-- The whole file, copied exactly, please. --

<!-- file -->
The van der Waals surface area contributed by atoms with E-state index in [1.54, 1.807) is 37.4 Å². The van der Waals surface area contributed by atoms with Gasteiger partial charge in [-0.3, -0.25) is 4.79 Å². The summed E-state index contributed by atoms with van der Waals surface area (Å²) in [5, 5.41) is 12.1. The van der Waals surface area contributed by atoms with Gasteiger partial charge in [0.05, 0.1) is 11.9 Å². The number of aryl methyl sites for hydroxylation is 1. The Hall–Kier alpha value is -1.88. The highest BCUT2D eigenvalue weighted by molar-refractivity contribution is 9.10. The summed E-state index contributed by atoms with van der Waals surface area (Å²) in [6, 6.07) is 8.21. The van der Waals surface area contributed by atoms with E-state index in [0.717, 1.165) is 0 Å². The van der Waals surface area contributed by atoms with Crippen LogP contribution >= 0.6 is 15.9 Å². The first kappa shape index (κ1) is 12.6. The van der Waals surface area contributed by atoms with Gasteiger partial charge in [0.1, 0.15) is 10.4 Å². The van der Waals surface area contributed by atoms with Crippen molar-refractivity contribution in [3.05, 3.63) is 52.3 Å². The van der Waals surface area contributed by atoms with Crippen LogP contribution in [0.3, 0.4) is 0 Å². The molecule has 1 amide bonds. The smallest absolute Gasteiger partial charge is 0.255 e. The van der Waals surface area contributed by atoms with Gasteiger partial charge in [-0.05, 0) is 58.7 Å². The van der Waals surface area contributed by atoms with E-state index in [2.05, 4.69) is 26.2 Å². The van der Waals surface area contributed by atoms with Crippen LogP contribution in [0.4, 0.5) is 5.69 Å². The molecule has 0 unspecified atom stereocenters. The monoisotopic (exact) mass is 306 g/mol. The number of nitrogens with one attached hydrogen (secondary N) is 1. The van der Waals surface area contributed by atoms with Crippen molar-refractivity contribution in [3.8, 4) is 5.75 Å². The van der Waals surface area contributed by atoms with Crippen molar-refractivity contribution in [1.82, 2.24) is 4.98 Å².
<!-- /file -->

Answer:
The van der Waals surface area contributed by atoms with E-state index in [1.54, 1.807) is 37.4 Å². The van der Waals surface area contributed by atoms with Gasteiger partial charge in [-0.3, -0.25) is 4.79 Å². The summed E-state index contributed by atoms with van der Waals surface area (Å²) in [5, 5.41) is 12.1. The van der Waals surface area contributed by atoms with Gasteiger partial charge in [0.05, 0.1) is 11.9 Å². The number of aryl methyl sites for hydroxylation is 1. The Hall–Kier alpha value is -1.88. The highest BCUT2D eigenvalue weighted by molar-refractivity contribution is 9.10. The summed E-state index contributed by atoms with van der Waals surface area (Å²) in [6, 6.07) is 8.21. The van der Waals surface area contributed by atoms with E-state index in [0.717, 1.165) is 0 Å². The van der Waals surface area contributed by atoms with Crippen LogP contribution >= 0.6 is 15.9 Å². The first kappa shape index (κ1) is 12.6. The van der Waals surface area contributed by atoms with Gasteiger partial charge in [0.1, 0.15) is 10.4 Å². The van der Waals surface area contributed by atoms with Crippen molar-refractivity contribution in [3.05, 3.63) is 52.3 Å². The van der Waals surface area contributed by atoms with Crippen LogP contribution in [0.3, 0.4) is 0 Å². The molecule has 1 amide bonds. The smallest absolute Gasteiger partial charge is 0.255 e. The van der Waals surface area contributed by atoms with Gasteiger partial charge in [-0.05, 0) is 58.7 Å². The van der Waals surface area contributed by atoms with E-state index in [2.05, 4.69) is 26.2 Å². The van der Waals surface area contributed by atoms with Crippen LogP contribution in [0.4, 0.5) is 5.69 Å². The molecule has 0 unspecified atom stereocenters. The monoisotopic (exact) mass is 306 g/mol. The number of nitrogens with one attached hydrogen (secondary N) is 1. The van der Waals surface area contributed by atoms with Crippen molar-refractivity contribution in [3.8, 4) is 5.75 Å². The van der Waals surface area contributed by atoms with Crippen molar-refractivity contribution in [1.82, 2.24) is 4.98 Å².